Australian hi-tech hydroponics set to become a $40bn export industry

Australian hi-tech hydroponics set to become a $40bn export industry article image

Australia is fast becoming the leading player within the agribusiness hydroponics sector across the Asia-Pacific region.

And when it comes to global greenhouse hydroponics technology Victoria based Powerplants is one company that is leading the way.

Powerplants, which employs more than 30 people at its Melbourne headquarters, manufacturers agricultural actuator and instrumentation equipment and supplies fertigation and climate control systems to Australian growers.

Today, the critical technological factors to do with optimising fresh food crop productivity are converging.

Computer controlled fertiliser delivery systems (fertigation), climate temperature control, water quality control, pH acidity control, extreme weather protection systems are all combining to form a ground-breaking integrated agribusiness super system. 

Results recently recorded are staggering. Powerplants’ productivity harvest rates have increased as much as tenfold for tomato growing and other vegetables. Remarkably, even a doubling of crop output is now seen as ordinary, such are the advances being made in this new techno-agricultural frontier.

Yet crop productivity is also about protecting and mitigating against the potential vulnerabilities of extreme weather events such as unusual cold snaps, heat waves and storms. In this all important area Powerplants is at the technological leading edge of proven and practical systems.

Productivity revolution

Greenhouse hydroponic technology has now reached a stage of evolution where more than ever before many fruits vegetables and plants can be commercially grown in controlled and protected conditions cost effectively and on a mass scale.

The risk planning benefits, organisational development, reliability of harvest outcomes and supply chain possibilities for growers, investors and consumers alike may very well bring about a productivity revolution in many sectors of the fresh food industry.

Vegetable orchards once exposed to extreme weather events can now be grown in specialised controlled conditions.

Hybrid farms of open air acreage which can also include retractable roof covering thus facilitating optimal natural sunlight while providing protected (roof covered) conditions when required within two and a half minutes of receiving an imminent weather alert.

The future of hydroponic agriculture is happening today and Australian industry leader Powerplants is at the forefront.

Focus and vision

Such success requires unswerving focus and vision along with a strong commitment to R&D.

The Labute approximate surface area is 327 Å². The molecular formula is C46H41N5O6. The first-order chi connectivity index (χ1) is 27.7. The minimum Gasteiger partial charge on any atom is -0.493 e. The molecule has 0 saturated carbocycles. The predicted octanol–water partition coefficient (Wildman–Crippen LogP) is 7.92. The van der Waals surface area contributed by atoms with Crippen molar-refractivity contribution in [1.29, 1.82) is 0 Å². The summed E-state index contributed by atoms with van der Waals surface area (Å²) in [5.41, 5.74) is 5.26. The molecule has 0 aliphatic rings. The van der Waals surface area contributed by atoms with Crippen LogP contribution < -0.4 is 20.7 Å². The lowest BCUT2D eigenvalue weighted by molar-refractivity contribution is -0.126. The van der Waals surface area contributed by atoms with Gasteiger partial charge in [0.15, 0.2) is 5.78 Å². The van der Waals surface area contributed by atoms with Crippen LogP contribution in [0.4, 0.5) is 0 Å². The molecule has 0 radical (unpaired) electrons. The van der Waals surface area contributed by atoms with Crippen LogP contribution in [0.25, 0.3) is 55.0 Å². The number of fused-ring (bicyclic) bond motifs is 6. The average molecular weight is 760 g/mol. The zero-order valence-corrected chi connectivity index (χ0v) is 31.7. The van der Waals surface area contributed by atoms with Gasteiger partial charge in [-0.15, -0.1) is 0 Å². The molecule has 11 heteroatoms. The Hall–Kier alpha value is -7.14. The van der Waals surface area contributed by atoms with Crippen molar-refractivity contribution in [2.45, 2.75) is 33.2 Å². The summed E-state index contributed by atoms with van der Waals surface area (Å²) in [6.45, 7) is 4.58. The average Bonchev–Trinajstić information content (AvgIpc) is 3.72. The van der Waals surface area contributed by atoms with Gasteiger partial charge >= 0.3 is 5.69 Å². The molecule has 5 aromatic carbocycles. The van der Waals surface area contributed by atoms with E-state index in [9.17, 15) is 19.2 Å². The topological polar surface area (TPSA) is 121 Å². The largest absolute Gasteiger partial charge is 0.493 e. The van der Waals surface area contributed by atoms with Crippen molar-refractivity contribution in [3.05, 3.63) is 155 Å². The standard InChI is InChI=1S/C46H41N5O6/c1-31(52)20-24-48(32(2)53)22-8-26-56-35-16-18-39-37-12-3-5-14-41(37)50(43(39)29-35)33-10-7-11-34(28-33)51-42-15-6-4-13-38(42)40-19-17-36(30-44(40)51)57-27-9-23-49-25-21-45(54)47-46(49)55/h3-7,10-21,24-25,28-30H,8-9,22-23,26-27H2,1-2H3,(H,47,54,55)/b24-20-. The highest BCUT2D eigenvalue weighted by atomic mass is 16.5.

Powerplants has invested more than $2million dollars overall in R&D, expenditures helpfully supported by federal Government research tax concessions. An additional $300,000 will be spent this year further developing agribusiness super systems from both local and imported components.

To place agribusiness in a trade and economic perspective, the most recent trade data for export of Australian fruit, vegetables and flowers comes to $4billion.

Revisiting these figures within the context of agribusiness super system productivity increases it is entirely feasible to envision exports of $30-40billion within the next 25 years.

Some challenges remain

For Australian consumers the benefits may very well be the availability of freshly picked produce on supermarket shelves all year round and without the price spikes often associated with extreme weather events.

Yet some challenges, none of them insurmountable, remain. As the technology is relatively new and only recently has entered the agribusinesses sweet spot of productivity/availability/affordability and much of this due to the many achievements of Powerplants.

These achievements need to be further underwritten with Government commitment.  Australia needs to train and educate the skills needed to optimise the very real and very large potential this technology has and the massive commercial advantages it can deliver.

It is now up to government to work toward crafting the necessary policies and concessions to support and promote Australia’s lucrative agribusiness sector.

David Gray is lead consultant at Digital Information Partners providing media and public relations and business documentation services in Australia and internationally.


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